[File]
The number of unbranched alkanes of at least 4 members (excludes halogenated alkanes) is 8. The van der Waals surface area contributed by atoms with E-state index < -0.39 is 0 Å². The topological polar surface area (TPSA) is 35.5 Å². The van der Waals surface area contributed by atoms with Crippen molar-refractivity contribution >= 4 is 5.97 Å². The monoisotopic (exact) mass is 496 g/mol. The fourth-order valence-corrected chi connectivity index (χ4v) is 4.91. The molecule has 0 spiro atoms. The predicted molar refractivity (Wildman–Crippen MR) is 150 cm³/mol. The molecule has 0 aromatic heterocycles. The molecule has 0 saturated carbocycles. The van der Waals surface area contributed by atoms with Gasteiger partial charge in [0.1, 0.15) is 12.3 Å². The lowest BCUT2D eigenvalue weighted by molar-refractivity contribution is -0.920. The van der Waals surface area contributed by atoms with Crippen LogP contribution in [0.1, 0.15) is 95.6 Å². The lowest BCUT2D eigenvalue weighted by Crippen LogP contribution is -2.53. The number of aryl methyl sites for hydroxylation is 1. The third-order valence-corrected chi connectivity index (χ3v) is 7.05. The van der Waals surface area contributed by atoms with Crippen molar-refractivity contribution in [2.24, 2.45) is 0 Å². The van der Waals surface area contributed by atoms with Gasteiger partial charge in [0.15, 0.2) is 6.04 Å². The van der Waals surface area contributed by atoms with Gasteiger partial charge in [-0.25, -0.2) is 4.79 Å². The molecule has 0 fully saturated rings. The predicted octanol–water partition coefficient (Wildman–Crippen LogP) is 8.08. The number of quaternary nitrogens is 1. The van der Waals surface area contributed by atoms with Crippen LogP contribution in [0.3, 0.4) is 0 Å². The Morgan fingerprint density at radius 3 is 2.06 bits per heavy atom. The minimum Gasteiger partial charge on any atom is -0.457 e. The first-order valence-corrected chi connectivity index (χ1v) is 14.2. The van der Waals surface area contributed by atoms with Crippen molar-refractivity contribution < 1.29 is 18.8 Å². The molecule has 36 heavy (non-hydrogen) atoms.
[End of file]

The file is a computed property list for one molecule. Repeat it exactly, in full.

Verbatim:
The number of unbranched alkanes of at least 4 members (excludes halogenated alkanes) is 8. The van der Waals surface area contributed by atoms with E-state index < -0.39 is 0 Å². The topological polar surface area (TPSA) is 35.5 Å². The van der Waals surface area contributed by atoms with Crippen molar-refractivity contribution >= 4 is 5.97 Å². The monoisotopic (exact) mass is 496 g/mol. The fourth-order valence-corrected chi connectivity index (χ4v) is 4.91. The molecule has 0 spiro atoms. The predicted molar refractivity (Wildman–Crippen MR) is 150 cm³/mol. The molecule has 0 aromatic heterocycles. The molecule has 0 saturated carbocycles. The van der Waals surface area contributed by atoms with Gasteiger partial charge in [0.1, 0.15) is 12.3 Å². The lowest BCUT2D eigenvalue weighted by molar-refractivity contribution is -0.920. The van der Waals surface area contributed by atoms with Crippen LogP contribution in [0.1, 0.15) is 95.6 Å². The lowest BCUT2D eigenvalue weighted by Crippen LogP contribution is -2.53. The number of aryl methyl sites for hydroxylation is 1. The third-order valence-corrected chi connectivity index (χ3v) is 7.05. The van der Waals surface area contributed by atoms with Crippen molar-refractivity contribution in [2.24, 2.45) is 0 Å². The van der Waals surface area contributed by atoms with Gasteiger partial charge in [0.15, 0.2) is 6.04 Å². The van der Waals surface area contributed by atoms with Gasteiger partial charge in [-0.25, -0.2) is 4.79 Å². The molecule has 0 fully saturated rings. The predicted octanol–water partition coefficient (Wildman–Crippen LogP) is 8.08. The number of quaternary nitrogens is 1. The van der Waals surface area contributed by atoms with Crippen LogP contribution in [0.3, 0.4) is 0 Å². The Morgan fingerprint density at radius 3 is 2.06 bits per heavy atom. The minimum Gasteiger partial charge on any atom is -0.457 e. The first-order valence-corrected chi connectivity index (χ1v) is 14.2. The van der Waals surface area contributed by atoms with Crippen molar-refractivity contribution < 1.29 is 18.8 Å². The molecule has 36 heavy (non-hydrogen) atoms.